JOURNAL ARTICLE

The dependence of in vivo stable ectopic chondrogenesis by human mesenchymal stem cells on chondrogenic differentiation in vitro

Kai Liu, Guang Dong Zhou, Wei Liu, Wen Jie Zhang, Lei Cui, Xia Liu, Tian Yi Liu, Yilin Cao
Biomaterials 2008, 29 (14): 2183-92
18289667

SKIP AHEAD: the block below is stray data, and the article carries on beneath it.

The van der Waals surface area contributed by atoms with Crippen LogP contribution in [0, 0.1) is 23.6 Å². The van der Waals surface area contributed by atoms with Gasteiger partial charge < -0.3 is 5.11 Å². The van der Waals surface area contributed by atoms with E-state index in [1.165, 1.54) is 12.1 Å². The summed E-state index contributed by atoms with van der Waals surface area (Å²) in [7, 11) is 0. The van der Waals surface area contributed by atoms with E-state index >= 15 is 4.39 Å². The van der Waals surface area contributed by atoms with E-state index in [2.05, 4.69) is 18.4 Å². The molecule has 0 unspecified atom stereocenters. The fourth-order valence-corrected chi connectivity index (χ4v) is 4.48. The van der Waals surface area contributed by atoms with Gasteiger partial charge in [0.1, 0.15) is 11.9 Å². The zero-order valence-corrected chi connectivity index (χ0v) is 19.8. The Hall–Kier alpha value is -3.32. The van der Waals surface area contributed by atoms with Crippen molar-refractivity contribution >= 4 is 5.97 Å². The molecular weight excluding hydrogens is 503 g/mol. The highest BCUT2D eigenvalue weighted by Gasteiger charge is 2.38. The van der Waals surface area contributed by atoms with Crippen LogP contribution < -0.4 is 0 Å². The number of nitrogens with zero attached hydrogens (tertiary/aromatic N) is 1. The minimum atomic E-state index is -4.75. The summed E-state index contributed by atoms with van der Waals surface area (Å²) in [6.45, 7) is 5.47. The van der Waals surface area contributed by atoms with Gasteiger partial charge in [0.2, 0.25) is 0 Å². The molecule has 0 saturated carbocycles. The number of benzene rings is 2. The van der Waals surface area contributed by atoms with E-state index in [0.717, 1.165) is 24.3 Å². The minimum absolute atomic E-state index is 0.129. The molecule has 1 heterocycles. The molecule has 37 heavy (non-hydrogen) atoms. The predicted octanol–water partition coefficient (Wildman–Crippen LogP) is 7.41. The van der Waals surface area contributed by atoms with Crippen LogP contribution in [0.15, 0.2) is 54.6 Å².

In vivo niche plays an important role in determining the fate of implanted mesenchymal stem cells (MSCs) by directing committed differentiation. An inappropriate in vivo niche can also alter desired ultimate fate of exogenous MSCs even they are in vitro induced to express a specific phenotype before in vivo implantation. Studies have shown that in vitro chondrogenically differentiated MSCs are apt to lose their phenotype and fail to form stable cartilage in subcutaneous environment. We hypothesized that failure of maintaining the phenotype of induced MSCs in subcutaneous environment is due to the insufficient chondrogenic differentiation in vitro and fully differentiated MSCs can retain their chondrocyte-like phenotype and form stable ectopic cartilage. To test this hypothesis, extended in vitro chondrogenic induction and cartilage formation were carried out before implantation. Human bone marrow stem cells (hBMSCs) were seeded onto polylactic acid coated polyglycolic acid scaffolds. The cell-scaffold constructs were chondrogenically induced from 4 to 12 weeks for in vitro chondrogenesis, and then implanted subcutaneously into nude mice for 12 or 24 weeks. The engineered cartilages were evaluated by gross view, glycosaminoglycan content measurement, and histological staining before and after implantation. Histological examination showed typical cartilage structure formation after 8 weeks of induction in vitro. However, part of the constructs became ossified after implantation when in vitro induction lasted 8 weeks or less time. In contrast, those induced for 12 weeks in vitro could retain their cartilage structure after in vivo implantation. These results indicate that a fully differentiated stage achieved by extended chondrogenic induction in vitro is necessary for hBMSCs to form stable ectopic chondrogenesis in vivo.

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